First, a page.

July 21, 2023
Every time I set out on a picture walk, I wonder what I’ll find. I wonder if I’ll see something new, or something interesting, or something particularly beautiful. It doesn’t need to be a bald eagle, or a rare insect, or a breathtaking sunrise —although those things are certainly welcome; I mostly enjoy the pursuit of wonder, and the challenge of capturing just the right photo at just the right moment. I am as easily excited about finding a tiny snail on a stalk of a dead plant as I am about finding an exquisite bird I rarely see. It’s the pursuit itself that never grows old, and pushes me out the door every day.
Not long ago, I was house-sitting for a friend in a part of our state that I rarely visit. She lives on a seldom-traveled, unpaved country road that quietly meanders into the beautiful and expansive Manistee National Forest. I ventured out on that road early one morning wondering what I might find. The deep shade along the forest road was a welcome relief from the heat, but I wasn’t sure that it would be a good place for pictures. There just wasn’t much light peeking through the trees, except for small patches here and there where the occasional butterfly would land, and the columbines struggled to find sunlight.
I was captivated by the sound of all the birds singing throughout the forest; their voices echoing melodically through the giant cathedral of trees. One of those birds was louder and more insistent than all the others and I wondered who it might be. Fortunately, Merlin* came to my rescue and identified the mystery vocalist as an ovenbird!
I had never seen or heard an ovenbird before, so I stood quietly on the edge of the road, waiting for any movement in the trees, hoping to get a glimpse of one. It didn’t take long, but the setting was so dark, and the bird moved so quickly, that I didn’t think I’d get a decent shot. Eventually, though, my patience paid off.
When I did some research on this elusive little bird, I was fascinated to find out that ovenbirds are smaller than sparrows, and they will only breed where there are large, undisturbed expanses of mature trees and a closed canopy. The forest canopy needs to be so dense that it severely inhibits underbrush from developing on the forest floor, and allows for a deep layer of leaf litter to accumulate. Ovenbirds spend most of their time foraging in that leaf litter looking for things to eat like crickets, caterpillars, ants, spiders, slugs, and snails. They also need leaf litter to build their nests. This task is left to the female ovenbird who creates a comfy home on the forest floor using dead leaves, grasses, stems, bark, and hair. The finished dome-shaped nest, at 9 inches wide and 5 inches deep, has a squat oval side entrance and resembles a primitive outdoor oven, which is how this bird got its name!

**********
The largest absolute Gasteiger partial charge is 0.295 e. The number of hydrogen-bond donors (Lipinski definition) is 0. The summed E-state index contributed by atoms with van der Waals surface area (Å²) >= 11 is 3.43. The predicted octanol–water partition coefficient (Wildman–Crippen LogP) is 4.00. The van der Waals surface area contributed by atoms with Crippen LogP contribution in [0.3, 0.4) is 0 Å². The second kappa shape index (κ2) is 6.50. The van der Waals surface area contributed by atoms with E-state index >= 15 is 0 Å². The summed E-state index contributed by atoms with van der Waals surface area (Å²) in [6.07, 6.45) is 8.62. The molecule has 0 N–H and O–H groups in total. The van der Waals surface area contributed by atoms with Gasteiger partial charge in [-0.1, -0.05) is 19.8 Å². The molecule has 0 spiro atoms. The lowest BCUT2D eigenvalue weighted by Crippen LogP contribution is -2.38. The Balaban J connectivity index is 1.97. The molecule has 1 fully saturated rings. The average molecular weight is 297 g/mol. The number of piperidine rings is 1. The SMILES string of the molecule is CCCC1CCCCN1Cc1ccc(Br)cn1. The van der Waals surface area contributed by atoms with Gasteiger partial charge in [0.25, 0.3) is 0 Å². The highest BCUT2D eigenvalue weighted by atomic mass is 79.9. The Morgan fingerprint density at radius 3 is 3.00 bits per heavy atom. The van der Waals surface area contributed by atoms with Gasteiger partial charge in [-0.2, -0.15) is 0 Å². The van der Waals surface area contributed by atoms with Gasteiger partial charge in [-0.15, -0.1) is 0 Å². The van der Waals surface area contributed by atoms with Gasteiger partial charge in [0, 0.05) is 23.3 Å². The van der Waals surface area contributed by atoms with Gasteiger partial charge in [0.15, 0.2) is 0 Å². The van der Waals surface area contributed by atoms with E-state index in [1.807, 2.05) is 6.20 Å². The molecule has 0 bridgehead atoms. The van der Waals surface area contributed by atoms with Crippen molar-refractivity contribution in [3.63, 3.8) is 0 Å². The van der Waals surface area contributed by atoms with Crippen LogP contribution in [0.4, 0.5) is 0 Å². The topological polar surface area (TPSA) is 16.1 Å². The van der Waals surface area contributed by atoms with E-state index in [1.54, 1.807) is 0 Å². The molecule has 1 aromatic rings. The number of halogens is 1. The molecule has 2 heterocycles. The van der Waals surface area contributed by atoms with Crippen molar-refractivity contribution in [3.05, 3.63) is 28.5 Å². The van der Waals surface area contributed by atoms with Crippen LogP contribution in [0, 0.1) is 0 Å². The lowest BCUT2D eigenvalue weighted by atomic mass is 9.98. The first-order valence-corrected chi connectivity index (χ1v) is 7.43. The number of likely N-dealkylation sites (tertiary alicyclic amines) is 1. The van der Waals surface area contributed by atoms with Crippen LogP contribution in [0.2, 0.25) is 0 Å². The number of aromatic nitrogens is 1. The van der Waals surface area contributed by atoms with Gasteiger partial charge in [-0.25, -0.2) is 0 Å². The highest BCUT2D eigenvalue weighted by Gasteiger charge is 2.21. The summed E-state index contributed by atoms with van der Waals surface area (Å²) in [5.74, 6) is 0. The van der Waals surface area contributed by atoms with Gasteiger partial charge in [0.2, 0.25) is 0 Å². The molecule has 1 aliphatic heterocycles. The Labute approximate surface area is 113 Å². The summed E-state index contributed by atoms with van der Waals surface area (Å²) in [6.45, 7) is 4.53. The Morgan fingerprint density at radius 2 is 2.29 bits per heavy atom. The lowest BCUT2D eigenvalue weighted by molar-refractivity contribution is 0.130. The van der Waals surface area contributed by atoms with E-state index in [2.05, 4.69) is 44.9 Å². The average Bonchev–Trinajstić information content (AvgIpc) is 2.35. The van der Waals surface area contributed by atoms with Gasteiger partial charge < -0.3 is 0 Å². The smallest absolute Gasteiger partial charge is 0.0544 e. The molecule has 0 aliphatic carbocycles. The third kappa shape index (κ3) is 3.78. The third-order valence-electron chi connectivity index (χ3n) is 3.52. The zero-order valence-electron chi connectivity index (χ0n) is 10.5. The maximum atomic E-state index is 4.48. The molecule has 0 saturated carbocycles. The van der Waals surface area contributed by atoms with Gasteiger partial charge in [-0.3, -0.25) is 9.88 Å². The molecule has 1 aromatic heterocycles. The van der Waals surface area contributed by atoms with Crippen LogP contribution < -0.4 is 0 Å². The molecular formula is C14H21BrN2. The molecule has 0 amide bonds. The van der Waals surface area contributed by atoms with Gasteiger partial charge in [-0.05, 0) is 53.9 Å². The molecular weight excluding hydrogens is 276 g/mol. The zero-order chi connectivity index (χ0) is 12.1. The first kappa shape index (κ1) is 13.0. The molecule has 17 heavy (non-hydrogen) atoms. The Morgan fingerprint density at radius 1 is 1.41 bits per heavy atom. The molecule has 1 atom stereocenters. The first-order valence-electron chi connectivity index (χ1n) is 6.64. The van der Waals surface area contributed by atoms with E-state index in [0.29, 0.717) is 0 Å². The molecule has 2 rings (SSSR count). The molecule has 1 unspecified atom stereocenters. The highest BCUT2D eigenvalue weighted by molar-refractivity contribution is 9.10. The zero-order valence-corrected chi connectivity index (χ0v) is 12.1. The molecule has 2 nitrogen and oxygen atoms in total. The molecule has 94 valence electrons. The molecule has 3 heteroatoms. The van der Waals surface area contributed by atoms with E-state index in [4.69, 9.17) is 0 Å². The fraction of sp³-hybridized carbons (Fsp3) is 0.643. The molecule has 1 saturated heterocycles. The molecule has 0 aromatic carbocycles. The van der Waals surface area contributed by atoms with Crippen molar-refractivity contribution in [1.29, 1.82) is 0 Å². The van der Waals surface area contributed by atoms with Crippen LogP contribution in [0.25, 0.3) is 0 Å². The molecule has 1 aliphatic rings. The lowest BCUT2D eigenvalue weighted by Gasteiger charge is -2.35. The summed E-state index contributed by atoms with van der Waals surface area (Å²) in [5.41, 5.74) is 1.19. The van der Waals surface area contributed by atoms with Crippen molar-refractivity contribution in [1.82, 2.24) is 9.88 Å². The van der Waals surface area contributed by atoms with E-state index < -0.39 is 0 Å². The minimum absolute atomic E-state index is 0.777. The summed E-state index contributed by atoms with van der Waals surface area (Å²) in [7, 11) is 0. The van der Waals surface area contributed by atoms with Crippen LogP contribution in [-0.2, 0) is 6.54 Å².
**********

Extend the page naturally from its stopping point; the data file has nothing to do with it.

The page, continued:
Halfway through my walk, I came to a wide-open field at the edge of the forest, where an odd-looking bird flew overhead and landed on the top of a utility pole! Even from a distance, it didn’t look like a bird that would normally land on a tall, skinny pole! With long legs, a long neck, and a thin, straight bill, it had the appearance of a fairly typical shorebird. Luckily, the bird on the pole was singing its heart out and Merlin* quickly identified it as an Upland Sandpiper. This particular shorebird, however, loves the prairies, pastures, and croplands rather than the wetlands where its cousins like to hang out! It is also a shorebird that loves to perch on fence posts and perform memorable flight songs over its territories! This bird was behaving true to form!
On my return trip through the forest, I had one more surprise waiting for me– a barred owl! It landed on a branch not far from where I was walking and posed for a few pictures before flying off. Even though barred owls are plentiful in Michigan, this was my first!
In between these discoveries, there were butterflies and wildflowers quietly going about their business in the random patches of sunlight, waiting patiently to be noticed, and I obliged.
It was just another ordinary day of small but incredible wonders that, more often than not, go completely unnoticed.
*Merlin is a free bird identification app